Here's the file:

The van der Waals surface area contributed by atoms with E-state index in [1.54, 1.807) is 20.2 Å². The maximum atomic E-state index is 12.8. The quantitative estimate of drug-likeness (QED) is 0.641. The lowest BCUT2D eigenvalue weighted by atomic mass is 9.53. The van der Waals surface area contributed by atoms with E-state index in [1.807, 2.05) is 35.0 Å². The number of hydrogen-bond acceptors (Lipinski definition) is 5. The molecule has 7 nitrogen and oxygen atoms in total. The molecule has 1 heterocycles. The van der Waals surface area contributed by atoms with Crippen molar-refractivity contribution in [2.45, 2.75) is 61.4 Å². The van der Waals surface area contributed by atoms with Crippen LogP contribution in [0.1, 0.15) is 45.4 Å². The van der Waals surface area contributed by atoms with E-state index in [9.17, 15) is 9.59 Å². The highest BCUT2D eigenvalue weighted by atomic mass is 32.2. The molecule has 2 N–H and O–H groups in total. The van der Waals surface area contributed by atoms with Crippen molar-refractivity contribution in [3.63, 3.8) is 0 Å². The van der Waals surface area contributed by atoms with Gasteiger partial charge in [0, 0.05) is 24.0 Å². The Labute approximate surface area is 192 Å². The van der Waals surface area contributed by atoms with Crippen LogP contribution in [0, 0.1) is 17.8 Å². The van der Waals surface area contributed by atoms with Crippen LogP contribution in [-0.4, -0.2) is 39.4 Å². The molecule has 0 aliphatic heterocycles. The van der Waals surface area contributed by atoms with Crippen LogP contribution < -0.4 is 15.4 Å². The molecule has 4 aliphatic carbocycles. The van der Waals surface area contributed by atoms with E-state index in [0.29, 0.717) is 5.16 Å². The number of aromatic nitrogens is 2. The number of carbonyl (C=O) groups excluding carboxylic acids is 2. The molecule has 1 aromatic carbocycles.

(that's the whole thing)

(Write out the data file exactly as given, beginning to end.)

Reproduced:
The van der Waals surface area contributed by atoms with E-state index in [1.54, 1.807) is 20.2 Å². The maximum atomic E-state index is 12.8. The quantitative estimate of drug-likeness (QED) is 0.641. The lowest BCUT2D eigenvalue weighted by atomic mass is 9.53. The van der Waals surface area contributed by atoms with E-state index in [1.807, 2.05) is 35.0 Å². The number of hydrogen-bond acceptors (Lipinski definition) is 5. The molecule has 7 nitrogen and oxygen atoms in total. The molecule has 1 heterocycles. The van der Waals surface area contributed by atoms with Crippen molar-refractivity contribution in [2.45, 2.75) is 61.4 Å². The van der Waals surface area contributed by atoms with Crippen LogP contribution in [0.1, 0.15) is 45.4 Å². The van der Waals surface area contributed by atoms with E-state index in [9.17, 15) is 9.59 Å². The highest BCUT2D eigenvalue weighted by atomic mass is 32.2. The molecule has 2 N–H and O–H groups in total. The van der Waals surface area contributed by atoms with Crippen molar-refractivity contribution in [3.63, 3.8) is 0 Å². The van der Waals surface area contributed by atoms with Gasteiger partial charge in [0, 0.05) is 24.0 Å². The Labute approximate surface area is 192 Å². The van der Waals surface area contributed by atoms with Crippen LogP contribution in [0, 0.1) is 17.8 Å². The van der Waals surface area contributed by atoms with Crippen LogP contribution in [-0.4, -0.2) is 39.4 Å². The molecule has 0 aliphatic heterocycles. The van der Waals surface area contributed by atoms with Crippen LogP contribution < -0.4 is 15.4 Å². The molecule has 4 aliphatic carbocycles. The van der Waals surface area contributed by atoms with E-state index in [0.29, 0.717) is 5.16 Å². The number of aromatic nitrogens is 2. The number of carbonyl (C=O) groups excluding carboxylic acids is 2. The molecule has 1 aromatic carbocycles.